How did you get your start in Burlesque?
I got into burlesque thanks in part to my mom. I had been to maybe one or two burlesque shows but never thought about participating. My mom told me about a segment she saw about the Academy of Burlesque and the Burlesque 101 classes on a local television show. I was intrigued and looked into it. It looked like it would be a hoot so I signed up. I hadn’t made plans to continue performing after the recital. I figured I had my moment in the burlesque spotlight and that was it but a friend of a friend was putting on a show and was looking for burlesque performers. My career snowballed from there.
How long have you been performing?
My eight year burlesque anniversary was this past August.
What has been the best single piece of advice about performing that you have received?
In a class in the Burlesque 101 course Miss Indigo Blue said your performance should always tell a story. That really struck a chord with me and I pretty much live by those words. I’m always thinking of what am I trying to say or what story am I trying to tell when I create an act.
What drew you to Burlesque?
It looked like so much fun and I loved the idea of creating acts and putting it all together from what story I want to tell to finding music that can encompass story telling to choreography.
Were you always a performer?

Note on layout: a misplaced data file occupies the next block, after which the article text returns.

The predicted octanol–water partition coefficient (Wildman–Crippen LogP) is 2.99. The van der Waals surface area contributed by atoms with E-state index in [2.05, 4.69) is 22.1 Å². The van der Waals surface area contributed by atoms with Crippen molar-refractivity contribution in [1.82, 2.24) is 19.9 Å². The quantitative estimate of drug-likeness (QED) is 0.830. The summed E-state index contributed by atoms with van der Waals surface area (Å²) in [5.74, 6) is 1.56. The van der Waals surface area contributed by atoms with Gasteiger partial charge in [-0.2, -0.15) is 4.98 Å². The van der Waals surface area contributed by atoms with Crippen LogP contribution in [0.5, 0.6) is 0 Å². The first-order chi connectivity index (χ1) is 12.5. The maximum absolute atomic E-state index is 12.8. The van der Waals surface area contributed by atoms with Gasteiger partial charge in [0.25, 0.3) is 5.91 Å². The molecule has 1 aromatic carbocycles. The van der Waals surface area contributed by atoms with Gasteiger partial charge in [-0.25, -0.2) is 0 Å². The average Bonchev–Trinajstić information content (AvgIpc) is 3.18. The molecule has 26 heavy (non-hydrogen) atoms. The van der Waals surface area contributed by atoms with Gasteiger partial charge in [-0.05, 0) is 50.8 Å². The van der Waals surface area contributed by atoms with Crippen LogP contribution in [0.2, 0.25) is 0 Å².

I sporadically took dance classes throughout my life but never had a solid string of years where I had a disciplined practice. I never had a problem in front of people or on stage. I always found it fun to perform and entertain.
Any pre-performance rituals?
I always have to practice my routine a few times back stage. Even if I’ve done the routine a thousand times and can do it in my sleep. Going through the routine helps calms my nerves and gives me the okay, like, you know your stuff, go out there and kill it.
In what ways is Burlesque inherently political?
The root of the word burlesque is derived from the Italian word burla which means to joke, ridicule, or mock. Even if the basis is comedic it is still using an emotion to tell a story, to create a dialog or use commentary to highlight a specific issue. Being a woman on stage in a patriarchal society is political in of itself not to mention being a person of color, or someone with a disability, or someone from the LGBTQ community. People from marginalized groups getting onstage and creating art for themselves and others is extremely political.
What do you want people to take away from your class?
What I want people to take away from the class is the confidence and steps to create an act that not only speaks about something that is important to you but is also socially conscious.